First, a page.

Danger Zone is a spiritual successor to Burnout 3's Crash Mode
A couple of Criterion founders abandoned the EA owned studio back in 2014 to go their own way, forming the unenigmatically named Three Fields Entertainment. So far they've released the wonky Dangerous Golf and the entirely unnoticed Lethal VR. But no one wanted those. What people want from anyone with the word "Criterion" in their resume is some more Burnout. And ideally, some more Burnout 3: Takedown. Hey, guess what Three Fields just announced is coming out next month? And they're calling it Danger Zone [official site].
Wow, these people are not good at names.
Meanwhile, ask me for one of my favourite gaming memories. Go on...
"John, tell us one of your favourite gaming memories!"
Oh, since you asked. Burnout 3's Crash Mode. I've never once played it, but I've watched so very, very much of it. Back a million years ago I once lived with Gamer Network's Jon Hicks, and so many splendid evenings were whiled away lying on the couch watching the beanbag-based Jonty chock up idiotic scores as he smashed cars into one another in the PS2 game's masterful mode. The aim was to drive your car into a busy junction and cause the most outlandish car crashes imaginable. It was gloriously messy, explodey and silly, and kept me ridiculously entertained even without picking up a controller. So I'm rather delighted that two of the people responsible are aiming to recreate that aspect of the game for modern machines.
This is Fiona Sperry and Alex Ward, who respectively were head of the company and director of design at the time Burnout 3 was released, back in 2004. They were GM and creative director for Burnout Paradise too. These two are car-smashing royalty, so while the unfinished feel of Dangerous Golf isn't an inspiring milestone, Danger Zone (oh God that name) is far more in their wheelhouse.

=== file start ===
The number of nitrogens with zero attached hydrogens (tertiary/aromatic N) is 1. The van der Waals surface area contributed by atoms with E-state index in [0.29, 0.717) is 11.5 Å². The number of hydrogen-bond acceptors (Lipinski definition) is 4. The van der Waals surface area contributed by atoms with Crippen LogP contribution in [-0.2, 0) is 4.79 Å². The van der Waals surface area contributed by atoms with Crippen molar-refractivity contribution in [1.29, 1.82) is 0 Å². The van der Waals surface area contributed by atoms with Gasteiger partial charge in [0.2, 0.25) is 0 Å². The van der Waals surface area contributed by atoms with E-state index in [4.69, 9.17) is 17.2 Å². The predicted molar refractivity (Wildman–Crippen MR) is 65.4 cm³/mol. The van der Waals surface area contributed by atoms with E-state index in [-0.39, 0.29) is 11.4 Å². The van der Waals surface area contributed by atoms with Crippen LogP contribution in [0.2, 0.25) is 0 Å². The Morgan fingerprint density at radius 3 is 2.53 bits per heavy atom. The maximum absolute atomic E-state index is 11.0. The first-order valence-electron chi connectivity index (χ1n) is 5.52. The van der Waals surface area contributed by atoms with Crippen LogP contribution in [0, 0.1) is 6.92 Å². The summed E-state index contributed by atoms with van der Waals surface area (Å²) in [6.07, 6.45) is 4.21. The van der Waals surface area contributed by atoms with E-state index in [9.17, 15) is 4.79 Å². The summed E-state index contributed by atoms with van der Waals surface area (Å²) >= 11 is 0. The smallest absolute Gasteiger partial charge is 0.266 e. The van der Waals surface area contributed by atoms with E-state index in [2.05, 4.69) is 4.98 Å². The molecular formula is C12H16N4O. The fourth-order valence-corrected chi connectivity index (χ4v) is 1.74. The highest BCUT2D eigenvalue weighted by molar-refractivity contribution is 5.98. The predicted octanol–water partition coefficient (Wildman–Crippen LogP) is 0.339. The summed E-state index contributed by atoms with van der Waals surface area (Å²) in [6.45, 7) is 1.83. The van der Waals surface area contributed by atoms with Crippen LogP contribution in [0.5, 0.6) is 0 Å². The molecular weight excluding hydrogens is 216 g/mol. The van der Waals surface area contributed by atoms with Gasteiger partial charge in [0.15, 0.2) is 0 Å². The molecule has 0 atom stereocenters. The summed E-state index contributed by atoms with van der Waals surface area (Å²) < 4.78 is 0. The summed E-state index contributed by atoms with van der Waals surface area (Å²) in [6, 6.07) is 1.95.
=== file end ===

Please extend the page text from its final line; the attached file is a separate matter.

It promises all the bits and bobs that made BO3's version so compelling, with bonuses to pick up, lorries to blow up, and high scores to rack up. And that's it, it's worth noting - there isn't a larger game surrounding it here, it's purely a smash and grab. Extra good news is they built it on PC, then reworked it for PS4, so we're not getting the port for once.
The £10 price and incredibly short time from announcement to release (Eurogamer report that Three Fields started it in December) does suggest to me this isn't going to be a massive game. They say it'll feature 20 different "scenarios" in which the crash-testing excuse for car crashing will take place, but I wonder if this might prove a little light. I do hope not.
Built in Unreal, the shots look very pretty. Here's hoping they can recapture the same daft fun. We'll find out at some point next month. Meanwhile, I've been trying to think of some even more bland, forgettable titles they could have chosen for such a bright, explosive game, to see if it's even possible:
No, I think they win with "Danger Zone".